Keep kids safe and warm in the bitter cold
Winter was one of my favorite seasons as a child.
It meant snow forts, snow men, snow balls and a plethora of other snow concoctions that, at times, kept me out in the cold a lot longer than I should have been. I love watching my three boys enjoy the snow as much as I did, but, as a parent and child injury lawyer, I’m very conscientious of cold weather safety for my children and yours.
Here are few tips to keep in mind this winter.
How cold is too cold? When do you have to keep the kids in inside?
Children are tougher than you think, and even though for us adults it may feel absolutely freezing outside, the kids can have a blast regardless. Typically, as long as the wind chill isn’t too low – a common occurrence here in Chicago – your children are safe outside at any temperature higher than 30 degrees. Just be sure they are bundled up properly. See a complete temperature safe zone break down on CNN.com.
What should your child wear outside?
Start with good shoes. I love these Bog boots for my boys. They have excellent tread, and no laces or even Velcro, so they can just pull them right on over their snow pants. Also teach them proper snow walking. For example, walk sideways down steep hills and no running where there could be a layer of ice underneath.
Layers are also a parent’s best friend. As tough as it is to get them in all of them, layer the kids up so they can peel them off as needed. Don’t go overboard and dress your children to the point they can barely move their arms and legs like Randy in A Christmas Story. Just make sure your child’s outer layers are made from waterproof material that will prevent moisture from soaking through to the rest of their clothing. This will greatly reduce the chances of frostbite.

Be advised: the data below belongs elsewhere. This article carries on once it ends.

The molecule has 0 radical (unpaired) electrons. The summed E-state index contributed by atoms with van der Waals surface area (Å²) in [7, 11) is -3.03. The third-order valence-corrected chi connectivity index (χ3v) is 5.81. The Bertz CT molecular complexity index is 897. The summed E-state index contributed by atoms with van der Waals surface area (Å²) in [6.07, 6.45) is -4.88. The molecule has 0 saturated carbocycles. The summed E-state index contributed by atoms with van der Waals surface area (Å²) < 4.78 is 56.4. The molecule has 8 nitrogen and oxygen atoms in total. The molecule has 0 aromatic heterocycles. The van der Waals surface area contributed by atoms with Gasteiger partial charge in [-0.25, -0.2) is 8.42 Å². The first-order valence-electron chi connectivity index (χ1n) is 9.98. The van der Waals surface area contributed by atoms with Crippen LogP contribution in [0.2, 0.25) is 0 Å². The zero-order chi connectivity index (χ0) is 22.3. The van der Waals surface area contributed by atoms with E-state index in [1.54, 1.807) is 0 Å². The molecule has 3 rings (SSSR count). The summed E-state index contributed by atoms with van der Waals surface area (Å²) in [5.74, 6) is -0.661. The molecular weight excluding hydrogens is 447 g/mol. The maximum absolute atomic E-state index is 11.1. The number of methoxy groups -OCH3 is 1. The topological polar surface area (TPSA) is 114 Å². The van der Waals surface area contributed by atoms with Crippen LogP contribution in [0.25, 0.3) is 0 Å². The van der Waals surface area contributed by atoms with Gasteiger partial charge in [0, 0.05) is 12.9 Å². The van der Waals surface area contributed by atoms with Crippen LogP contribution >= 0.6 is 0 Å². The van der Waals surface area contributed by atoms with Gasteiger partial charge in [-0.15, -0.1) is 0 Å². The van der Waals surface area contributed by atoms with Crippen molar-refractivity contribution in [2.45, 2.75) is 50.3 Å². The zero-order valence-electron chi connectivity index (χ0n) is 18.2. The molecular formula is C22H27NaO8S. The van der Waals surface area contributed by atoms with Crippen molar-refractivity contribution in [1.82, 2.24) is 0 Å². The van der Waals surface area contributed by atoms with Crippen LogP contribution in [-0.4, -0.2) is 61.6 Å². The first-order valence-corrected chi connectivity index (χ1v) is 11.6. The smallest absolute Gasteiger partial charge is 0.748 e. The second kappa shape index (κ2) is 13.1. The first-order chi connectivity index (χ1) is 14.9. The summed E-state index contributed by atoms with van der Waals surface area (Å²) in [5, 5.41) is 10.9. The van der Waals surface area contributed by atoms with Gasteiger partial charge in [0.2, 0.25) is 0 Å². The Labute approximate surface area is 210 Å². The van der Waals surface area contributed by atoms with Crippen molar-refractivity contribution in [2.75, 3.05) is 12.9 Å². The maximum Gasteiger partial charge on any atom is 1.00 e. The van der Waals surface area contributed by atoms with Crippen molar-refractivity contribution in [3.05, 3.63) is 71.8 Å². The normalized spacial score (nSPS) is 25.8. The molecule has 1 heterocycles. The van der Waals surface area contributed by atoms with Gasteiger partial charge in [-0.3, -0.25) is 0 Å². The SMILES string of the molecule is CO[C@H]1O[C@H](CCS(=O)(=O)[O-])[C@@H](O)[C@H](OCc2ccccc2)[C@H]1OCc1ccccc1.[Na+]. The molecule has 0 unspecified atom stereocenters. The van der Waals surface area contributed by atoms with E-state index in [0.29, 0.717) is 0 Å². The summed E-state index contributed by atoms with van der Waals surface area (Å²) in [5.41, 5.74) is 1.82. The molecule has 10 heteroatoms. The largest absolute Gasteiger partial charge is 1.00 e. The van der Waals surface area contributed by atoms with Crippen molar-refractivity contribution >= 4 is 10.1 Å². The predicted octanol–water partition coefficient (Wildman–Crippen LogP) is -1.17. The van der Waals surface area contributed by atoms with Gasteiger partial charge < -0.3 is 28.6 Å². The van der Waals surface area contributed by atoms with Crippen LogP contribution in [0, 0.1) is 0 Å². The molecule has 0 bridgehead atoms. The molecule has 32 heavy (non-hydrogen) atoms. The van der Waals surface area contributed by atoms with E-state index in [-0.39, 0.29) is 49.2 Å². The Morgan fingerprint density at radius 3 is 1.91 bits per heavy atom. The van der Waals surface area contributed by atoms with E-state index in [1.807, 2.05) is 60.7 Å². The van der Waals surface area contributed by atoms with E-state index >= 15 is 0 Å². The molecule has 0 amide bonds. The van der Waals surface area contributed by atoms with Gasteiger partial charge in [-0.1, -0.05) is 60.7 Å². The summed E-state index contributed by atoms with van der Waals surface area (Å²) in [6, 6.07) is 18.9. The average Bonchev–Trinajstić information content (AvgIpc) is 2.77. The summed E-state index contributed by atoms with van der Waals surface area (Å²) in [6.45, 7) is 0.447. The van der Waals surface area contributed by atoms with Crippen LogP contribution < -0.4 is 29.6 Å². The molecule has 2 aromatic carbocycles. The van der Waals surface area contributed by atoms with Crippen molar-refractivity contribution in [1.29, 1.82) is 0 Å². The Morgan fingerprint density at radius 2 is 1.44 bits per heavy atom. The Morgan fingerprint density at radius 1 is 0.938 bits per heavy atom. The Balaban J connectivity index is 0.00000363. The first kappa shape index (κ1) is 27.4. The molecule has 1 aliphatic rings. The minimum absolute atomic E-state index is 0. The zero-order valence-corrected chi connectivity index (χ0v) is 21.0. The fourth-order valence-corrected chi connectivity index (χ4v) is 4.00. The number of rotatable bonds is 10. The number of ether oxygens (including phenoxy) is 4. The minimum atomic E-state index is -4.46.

Fill up their tummies before their winter adventure.
Children should never be sent out in the cold on an empty stomach. The calories they get from a well-balanced, hot meal will keep them warm and give their bodies energy. If your children are going to be out for the whole day, make sure they take snack and hydration breaks.
Mom and Dad know best so keep an eye on them.
As always, the most effective way to keep your children safe in any situation is to monitor them closely. Symptoms like shivering, exhaustion and confusion could be signs of hypothermia. Children should never be exposed to extreme weather conditions, no matter how bundled up they are. If there is ever a winter weather advisory or even if you yourself don’t feel like it’s safe for your children to go outside, keep them indoors and treat them to some hot cocoa. (Marshmallows required.)
Above all, get out and play with your children in the snow. The time together is critical to developing your relationship and just because it’s cold outside doesn’t mean we should all stay bottled up in the house.
Have a wonderful new year and please share any tips of your own in the comments.
Ken Levinson is a Chicago-based child injury lawyer and child safety advocate. If your child has been injured or worse, please call Ken Levinson at Joseph, Lichtenstein and Levinson at 312-346-9270 or e-mail firstname.lastname@example.org. Although based in Chicago, Ken works on child injury cases across the country.